If you’ve been struggling with the problem of determining whether a point lies inside or outside a polygon, perhaps in google maps, read on. This post is specific to Android and Node.js but the algorithm can easily be implemented in any other language/platform as the algorithm itself is a piece of cake once understood.

To further elaborate the problem, take a look at the diagram below:

Here we have an irregular polygon (yellow region) and points a, b, c and d. We have to programmatically determine whether these points lie inside the polygon or outside. At first glance this might sound trivial, and yes it is, but the solution provided in Google Maps api is not good enough for most of the cases.

## Solution provided in Google Maps api

Google Maps api considers a super-rectangle that contains all the bounding points of the given polygon and then determines if the point lies inside this rectangle or not. This would work great if the polygon is close to a rectangle or square in shape but not for anything else (definitely not for our Yellow polygon above). Although their method is not as simple as it sounds. It considers the earth’s curvature and the fact that earth is a skewed sphere. Great! But the precision that’s lost during patching a super-rectangle over our innocent irregular polygon would leave you in tears. Diagram below shows the super-rectangle in gray.

Now you do see the problem, right? Point ‘b’ and ‘c’ will be considered inside the polygon while they are not.

# Ray Casting Algorithm

It’s a concept in computational geometry that let’s you determine if a point lies inside a bounded region by casting infinitely long ray from the given point to see how many edges of the given polygon this ray intersects. If the number of intersections is 0 or an even number, the point lies outside the polygon otherwise inside.

Following illustration shows how Ray casting solves the problem we discussed above.

It shows that rays from point ‘b’ and ‘c’ are having 0 or even number of intersections, no matter in which direction you draw a line starting from it, concluding that they lie outside the polygon.

__My Implementations of RayCast__

# Android

https://github.com/Infernus666/RayCast-android

In the above github repository, RaycastHelper.java contains the implementation of RayCast Algorithm. You have to provide LatLngs or points as vertices of the polygon in correct clockwise or anticlockwise sequence. The solution also assumes that the LatLngs or points you provide form a closed polygon. It exposes following 2 static methods:

1. `boolean isLatLngInside(ArrayList latLngs, LatLng latLng)`

This method is optimised for geo-locations. Ray-casting algorithm works for a linear surface and earth is spherical. So, before going for ray-casting, this method normalises the provided latlngs for a 2-D plain by settling the irregularity in longitudes near International Date Line (… -178, -179, 179, 178 …).

2. `boolean isPointInside(ArrayList points, Point point)`

This can be used for any X-Y plane. Point is class provided in the above repo to represent a point in an x-y plane.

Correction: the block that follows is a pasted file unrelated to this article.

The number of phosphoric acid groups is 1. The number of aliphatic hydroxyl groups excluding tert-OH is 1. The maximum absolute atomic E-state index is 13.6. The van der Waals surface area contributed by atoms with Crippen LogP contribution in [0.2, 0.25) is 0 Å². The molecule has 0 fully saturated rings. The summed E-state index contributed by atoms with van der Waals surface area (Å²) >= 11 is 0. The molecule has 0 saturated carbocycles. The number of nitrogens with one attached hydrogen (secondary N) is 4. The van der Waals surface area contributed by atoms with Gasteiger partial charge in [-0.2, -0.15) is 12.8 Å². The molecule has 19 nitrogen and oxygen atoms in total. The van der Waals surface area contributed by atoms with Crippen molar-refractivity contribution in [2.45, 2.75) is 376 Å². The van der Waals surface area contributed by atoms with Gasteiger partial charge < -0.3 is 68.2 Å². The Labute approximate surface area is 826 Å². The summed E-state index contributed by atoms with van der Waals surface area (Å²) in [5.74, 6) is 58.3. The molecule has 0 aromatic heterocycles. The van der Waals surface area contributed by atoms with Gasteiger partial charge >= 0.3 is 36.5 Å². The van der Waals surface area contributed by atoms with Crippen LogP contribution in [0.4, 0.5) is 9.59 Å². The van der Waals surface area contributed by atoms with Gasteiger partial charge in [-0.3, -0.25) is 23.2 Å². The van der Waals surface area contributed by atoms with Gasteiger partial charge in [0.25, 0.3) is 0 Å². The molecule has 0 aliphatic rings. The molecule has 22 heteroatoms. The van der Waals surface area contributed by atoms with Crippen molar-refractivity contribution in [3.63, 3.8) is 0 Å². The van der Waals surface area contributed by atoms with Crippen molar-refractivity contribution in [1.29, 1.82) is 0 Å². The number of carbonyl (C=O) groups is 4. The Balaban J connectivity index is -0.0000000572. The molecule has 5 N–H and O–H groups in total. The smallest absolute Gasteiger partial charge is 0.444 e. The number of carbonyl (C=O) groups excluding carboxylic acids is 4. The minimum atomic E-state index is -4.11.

# Nodejs

https://www.npmjs.com/package/raycast

`npm install raycast`

This npm package provides the same two methods described in the Android section above. The package also provides two helper classes **LatLng** and **Point** to deal with the corresponding methods.

1. `isLatLngInside(latlngs, latlng)`

2. `isPointInside(points, point)`

# In Depth Explanation. TL;DR

The logical line of thought behind the algorithm is that if I draw a ray (infinitely long line) from a point it would either never enter a given polygon or will finally exit it at some point of time. If the point is outside the polygon, a ray from it will either “never enter” OR “will have one or more enter-exit pairs.” Ray from a point inside the polygon will also finally exit and as it starts from within the polygon in the first place, it will have an extra exit count.

In other words, take the number of intersections and consider that the last intersection (if any) is always for an EXIT. If you draw the ENTER-EXIT sequence backwards, for an odd count the first in the sequence will always be an EXIT, proving that it’s a case of point lying inside the polygon. And for an even count the first in the sequence will always be an ENTER, proving that it’s a case of point being outside the polygon.

In the illustration we discussed above, following are the ENTER-EXIT sequences for the 4 points

### Point A

intersections count: 1

Sequence: — EXIT —

conclusion: Point A is inside the polygon

### Point B

intersections count: 0

Sequence: —

conclusion: Point B is out the polygon

### Point C

intersections count: 2

Sequence: — ENTER — EXIT —

conclusion: Point C is outside the polygon

### Point D

intersections count: 3

Sequence: — EXIT — ENTER — EXIT —

conclusion: Point D is inside the polygon

It works!

If you find this algorithm useful and interesting, it goes very well with another computational geometry concept called Voronoi. You might want to take a look at my blogpost on Voronoi and this npm package.